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Ramayana: 10 lessons the epic taught us

 

We have often heard our grandmothers doing a Ramayan Paath. This Hindu epic has given us number of lessons that we mustn’t forget. These lessons help us better ourselves and emerge as refined and reformed human beings with each passing day.

There are various interpretations of the Ramayana. Here’s one way of looking at it:

Respect elders and be duty bound towards parents – Ram left for vanvas after his step-mother expressed her desire to see biological son Bharath as the future king of Ayodhya.

Remain united with siblings even during the toughest of times – Bharat refused to accept the throne after his father’s demise and waited for Ram to return from his vanvas. Lakshman accompanied his brother Ram for the 14-year-long vanvas.

Be loyal to your spouse – Ravana tried to lure Sita after abducting her. But Sita never let him succeed in his attempts. Ram didn’t remarry after Sita was forcefully abandoned by him even after conducting the ‘Agni Pariksha’. Being a King, he enjoyed the privilege of having many queens, but he chose to remain loyal to his beloved wife – Sita.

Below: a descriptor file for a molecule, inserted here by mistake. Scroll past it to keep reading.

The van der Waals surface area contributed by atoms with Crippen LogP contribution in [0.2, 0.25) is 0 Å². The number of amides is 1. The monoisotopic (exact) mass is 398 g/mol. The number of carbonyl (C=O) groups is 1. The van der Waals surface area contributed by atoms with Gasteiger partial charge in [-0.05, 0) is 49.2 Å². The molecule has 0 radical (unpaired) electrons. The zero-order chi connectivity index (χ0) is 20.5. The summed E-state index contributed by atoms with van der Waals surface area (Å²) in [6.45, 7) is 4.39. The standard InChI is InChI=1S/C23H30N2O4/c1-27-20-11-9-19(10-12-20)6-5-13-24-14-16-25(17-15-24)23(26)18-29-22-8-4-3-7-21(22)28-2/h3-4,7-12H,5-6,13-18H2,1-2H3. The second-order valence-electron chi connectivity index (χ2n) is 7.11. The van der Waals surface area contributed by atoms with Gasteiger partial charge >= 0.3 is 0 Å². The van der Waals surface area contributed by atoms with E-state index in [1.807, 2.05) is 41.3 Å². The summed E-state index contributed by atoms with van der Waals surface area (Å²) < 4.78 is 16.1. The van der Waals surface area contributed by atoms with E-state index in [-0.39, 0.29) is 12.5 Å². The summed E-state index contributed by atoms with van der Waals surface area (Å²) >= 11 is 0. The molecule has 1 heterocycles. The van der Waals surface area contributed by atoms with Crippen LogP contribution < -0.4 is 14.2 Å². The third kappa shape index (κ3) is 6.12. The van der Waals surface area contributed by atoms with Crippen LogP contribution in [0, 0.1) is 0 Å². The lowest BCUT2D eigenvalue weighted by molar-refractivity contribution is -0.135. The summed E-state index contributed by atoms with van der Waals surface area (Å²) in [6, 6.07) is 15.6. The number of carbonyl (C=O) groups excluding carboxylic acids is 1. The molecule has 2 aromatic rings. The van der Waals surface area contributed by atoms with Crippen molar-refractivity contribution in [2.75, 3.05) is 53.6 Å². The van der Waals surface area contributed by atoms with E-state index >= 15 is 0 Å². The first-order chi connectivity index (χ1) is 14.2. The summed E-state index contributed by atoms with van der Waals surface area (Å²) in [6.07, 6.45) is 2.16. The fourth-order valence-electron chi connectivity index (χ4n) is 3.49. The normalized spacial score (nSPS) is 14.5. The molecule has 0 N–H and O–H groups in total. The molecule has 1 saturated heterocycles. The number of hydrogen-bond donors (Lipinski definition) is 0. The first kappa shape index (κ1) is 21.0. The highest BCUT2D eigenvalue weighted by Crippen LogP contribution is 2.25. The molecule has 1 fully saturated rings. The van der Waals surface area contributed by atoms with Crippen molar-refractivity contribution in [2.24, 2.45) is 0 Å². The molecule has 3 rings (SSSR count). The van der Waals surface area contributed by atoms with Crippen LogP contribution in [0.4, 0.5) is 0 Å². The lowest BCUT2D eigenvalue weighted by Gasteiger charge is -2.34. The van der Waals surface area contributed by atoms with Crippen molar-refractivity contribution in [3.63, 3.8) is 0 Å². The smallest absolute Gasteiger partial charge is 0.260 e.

Be deeply committed to your duty – Besides being Sita’s husband, Ram was also the King of Ayodhya. And the duty of the king is to keep his subjects happy. And hence, he had to abandon his wife for the sake of the masses after they questioned her chastity. As a husband, he was duty bound towards his wife. But as a King, he had to think of his subjects’ wishes ahead of his personal ones.

Choose the path of righteousness – Vibhishana, younger brother of Ravana chose to not support his sibling in the war against Ram. He knew his brother had committed a sin by abducted someone—a married lady.

Remain humble no matter how powerful you become – Hanuman could have easily rescued Sita from Ravana’s Ashoka Vatika. He had the power to single-handedly fight against Ravana’s army. But he chose to surrender to Lord Ram’s divinity and let him do the needful.

Never consider anyone inferior – Mighty prince Ram took the help of Vanar sena (monkey army) to build a bridge (Ram Setu) so that he could reach Lanka to free Sita. The little monkeys not just helped him build the setu but also took part in the war against Ravana.

All that glitters is not gold – Sita got attracted to a spotted deer that looked incredibly beautiful. She wanted Ram to get the deer for her from the jungle. Actually, it wasn’t a deer, but Mareech, Ravana’s accomplice in disguise of the animal.

Embrace all irrespective of caste, creed or colour – Prince Ram ate fruits that were already tasted by Shabri, a poor old woman who had nothing much to offer but pure love.

Abandon the following– Kama (lust), Krodha (anger), Moha (desire), Lobha (greed), Mada (pride), Ahankar (ego), Irshya (jealousy), Jaddata (insensitivity), Ghrina (hatred), Bhaya (fear).

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